Prime Minister Narendra Modi has had a peripatetic week, travelling from Champaran in Bihar to celebrate 100 years of Mahatma Gandhi ’s satyagraha against indigo, back to Delhi to inaugurate the Ambedkar memorial at Alipur Road — as well as meet Buddhist monks in Parliament house — and onwards to Bijapur district where he praised the legacy of Bhim Rao Ambedkar amid chants of “Jai Bhim”.
The impressive emphasis on the glories of the Dalit leader were, once again, phrased in conjunction with his own struggles as the son of poor parents who has risen to the top. Moreover, Modi said, it was the Atal Behari Vajpayee government which had decided before it lost power in 2004, to make a befitting memorial to Ambedkar which the Congress government promptly forgot. It was only when he and the BJP came to power, did “we open the files again.”
But the PM’s focus on Ambedkar this week has only rivaled his admission that the country has failed its “daughters (who) will get justice.” “I want to assure the nation that no criminal will be spared. Justice will be done. Our daughters will get justice. We all have to work together to end this internal evil,” the PM said at the memorial at Alipur Road, where Ambedkar breathed his last.
The admission came after a storm of outrage across the country and after Congress president Rahul Gandhi, along with his sister Priyanka, led a late-night candlelight vigil at India Gate demanding that the government take action against those accused of raping and murdering an eight-year-old child in Kathua and raping a 16-year-old teenager in Unnao, Uttar Pradesh.
The Congress leader also later taunted him about his “Beti bachai/Beti padhao” slogan, asking him to “save” India’s daughters. The PM’s statement the following day also reminded many of the BBC film by the same name, “India’s Daughters,” about the brutal gangrape of a young girl, Nirbhaya, in December 2012 – banned by the Modi government in 2015, ostensibly because it interviewed Nirbhaya’s rapists without permission in Tihar jail.
In the wake of the ban, Priyanka Gandhi had told this reporter, “I believe it is an outrage to ban the film. We should all watch it and understand the grave consequences of the mindsets we create when we deny even the smallest measure of equality to women.”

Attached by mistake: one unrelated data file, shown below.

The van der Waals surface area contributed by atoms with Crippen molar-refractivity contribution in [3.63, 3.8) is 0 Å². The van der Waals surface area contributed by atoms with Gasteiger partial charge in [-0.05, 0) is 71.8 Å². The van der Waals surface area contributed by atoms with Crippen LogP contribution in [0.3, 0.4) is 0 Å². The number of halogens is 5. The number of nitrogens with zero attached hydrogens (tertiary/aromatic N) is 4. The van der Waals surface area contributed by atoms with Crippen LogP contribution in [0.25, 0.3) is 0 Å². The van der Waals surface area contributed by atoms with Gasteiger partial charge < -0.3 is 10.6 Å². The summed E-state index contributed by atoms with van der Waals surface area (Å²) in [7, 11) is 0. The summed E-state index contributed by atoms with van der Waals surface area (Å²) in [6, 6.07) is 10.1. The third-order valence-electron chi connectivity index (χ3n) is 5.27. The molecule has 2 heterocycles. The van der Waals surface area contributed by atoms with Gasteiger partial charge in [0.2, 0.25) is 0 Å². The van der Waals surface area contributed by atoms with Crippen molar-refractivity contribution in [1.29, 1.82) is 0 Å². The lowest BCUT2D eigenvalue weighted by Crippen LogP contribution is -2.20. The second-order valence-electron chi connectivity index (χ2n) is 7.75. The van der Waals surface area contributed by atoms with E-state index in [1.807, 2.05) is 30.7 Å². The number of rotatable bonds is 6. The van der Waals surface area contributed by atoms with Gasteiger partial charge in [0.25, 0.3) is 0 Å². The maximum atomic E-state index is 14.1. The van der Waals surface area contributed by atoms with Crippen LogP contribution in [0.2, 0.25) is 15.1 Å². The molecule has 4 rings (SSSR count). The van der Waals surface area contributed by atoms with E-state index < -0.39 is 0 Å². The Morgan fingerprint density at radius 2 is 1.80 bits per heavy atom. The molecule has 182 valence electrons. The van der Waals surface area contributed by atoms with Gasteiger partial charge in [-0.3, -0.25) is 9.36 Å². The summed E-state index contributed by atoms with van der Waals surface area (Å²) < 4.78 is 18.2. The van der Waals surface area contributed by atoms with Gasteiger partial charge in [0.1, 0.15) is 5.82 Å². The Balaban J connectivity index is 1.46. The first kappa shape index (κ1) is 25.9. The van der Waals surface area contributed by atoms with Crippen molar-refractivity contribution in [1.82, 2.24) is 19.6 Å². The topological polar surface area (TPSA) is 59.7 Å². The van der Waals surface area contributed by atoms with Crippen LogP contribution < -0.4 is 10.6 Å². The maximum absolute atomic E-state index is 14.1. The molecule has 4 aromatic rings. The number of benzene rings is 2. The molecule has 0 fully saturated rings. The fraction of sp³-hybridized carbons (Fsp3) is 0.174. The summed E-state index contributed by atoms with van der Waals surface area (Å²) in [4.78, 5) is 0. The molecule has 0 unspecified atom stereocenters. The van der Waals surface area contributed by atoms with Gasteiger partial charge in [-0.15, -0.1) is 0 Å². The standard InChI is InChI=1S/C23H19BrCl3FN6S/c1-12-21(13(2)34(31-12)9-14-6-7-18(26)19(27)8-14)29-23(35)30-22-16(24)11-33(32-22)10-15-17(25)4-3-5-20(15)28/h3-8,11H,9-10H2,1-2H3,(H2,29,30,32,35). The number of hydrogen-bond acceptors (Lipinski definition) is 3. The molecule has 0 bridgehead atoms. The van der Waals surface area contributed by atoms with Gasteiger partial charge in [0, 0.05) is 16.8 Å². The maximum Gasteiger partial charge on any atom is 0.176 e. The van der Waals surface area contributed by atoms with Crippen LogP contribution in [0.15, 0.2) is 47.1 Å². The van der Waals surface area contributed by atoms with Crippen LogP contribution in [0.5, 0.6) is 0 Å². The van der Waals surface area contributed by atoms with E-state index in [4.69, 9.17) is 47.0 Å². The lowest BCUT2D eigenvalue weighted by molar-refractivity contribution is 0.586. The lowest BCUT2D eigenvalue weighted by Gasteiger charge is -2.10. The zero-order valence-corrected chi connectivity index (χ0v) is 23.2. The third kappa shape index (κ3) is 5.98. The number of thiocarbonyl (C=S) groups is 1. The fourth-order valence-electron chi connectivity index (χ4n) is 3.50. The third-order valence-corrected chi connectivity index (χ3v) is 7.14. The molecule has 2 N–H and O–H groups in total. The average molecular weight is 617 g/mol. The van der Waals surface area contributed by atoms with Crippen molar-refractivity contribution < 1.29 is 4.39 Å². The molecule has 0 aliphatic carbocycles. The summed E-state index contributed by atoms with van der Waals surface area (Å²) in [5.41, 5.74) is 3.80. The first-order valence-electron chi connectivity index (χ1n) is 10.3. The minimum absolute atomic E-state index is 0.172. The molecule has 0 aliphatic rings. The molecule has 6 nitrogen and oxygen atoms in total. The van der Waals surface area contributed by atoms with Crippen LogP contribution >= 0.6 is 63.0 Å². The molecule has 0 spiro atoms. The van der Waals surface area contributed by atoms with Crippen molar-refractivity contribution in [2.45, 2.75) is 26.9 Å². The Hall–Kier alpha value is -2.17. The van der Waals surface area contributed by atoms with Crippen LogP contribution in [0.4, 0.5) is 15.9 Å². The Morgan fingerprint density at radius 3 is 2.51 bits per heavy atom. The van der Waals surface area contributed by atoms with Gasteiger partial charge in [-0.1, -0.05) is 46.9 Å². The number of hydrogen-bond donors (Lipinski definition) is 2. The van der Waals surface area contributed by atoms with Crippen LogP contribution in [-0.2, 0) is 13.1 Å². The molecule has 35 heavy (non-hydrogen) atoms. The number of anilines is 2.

The PM’s carefully worded statement on Friday at the Ambedkar memorial was clearly meant to assuage the vocal middle-class outraging about rape as an instrument of terror. Although BJP MPs Meenakshi Lekhi and I&B minister Smriti Irani both accused the Opposition of selective protestation (“why not other abused children,” they both said), social media’s questioning of the PM’s silence had been driven home.
The PM knows that one reason for the middle-class’ support to the BJP and to him personally in 2014, was its overwhelming fear about the safety and security of their girl children. Especially after the horrific Delhi gangrape, the cities looked towards Narendra Modi to keep their children safe.
For a Yogi Adityanath government to prevaricate around the arrest of its BJP MLA (who, admittedly, was in the BSP and then in the SP in his previous incarnations as MLA) and for two BJP ministers in the Mehbooba Mufti government to defend those accused of raping the child in Kathua – both in the same week, the PM probably realized, was looking terrible for the BJP.
In this last year before India goes to the polls, the most important issues before the people are beginning to clarify. Dalit anger is certainly one – this has been evident since the Una protests in Gujarat, around the Rohith Vemula suicide and at the Bhima- Koregaon protest outside Pune.
It is clear the PM is assiduously reaching out to the 21 per cent Dalit population – they helped make the Modi wave in 2014 as well as shifted in large numbers in the 2017 Assembly election in UP to give the Yogi Adityanath government an enormous majority. But will they continue to repose trust in the BJP in 2019? If simmering middle-class anger around women’s safety and security – and especially the safety and security of girl children – can be added to the cauldron of issues facing the government, the danger signs could soon come on.
The Prime Minister, who keeps his finger on the nation’s pulse if nothing else, knows this. The statements applauding Ambedkar as well as in defence of women and children, in the same speech, were deliberate and thought-through.
Remember, too, that the PM is travelling to Sweden and London in the coming week, where he may be questioned about these exact issues. He has to have a response ready. The PM knows the Nirbhaya gangrape in 2012 drove another nail into the coffin of the UPA – he knows he can’t afford to have the same done to him and the party.
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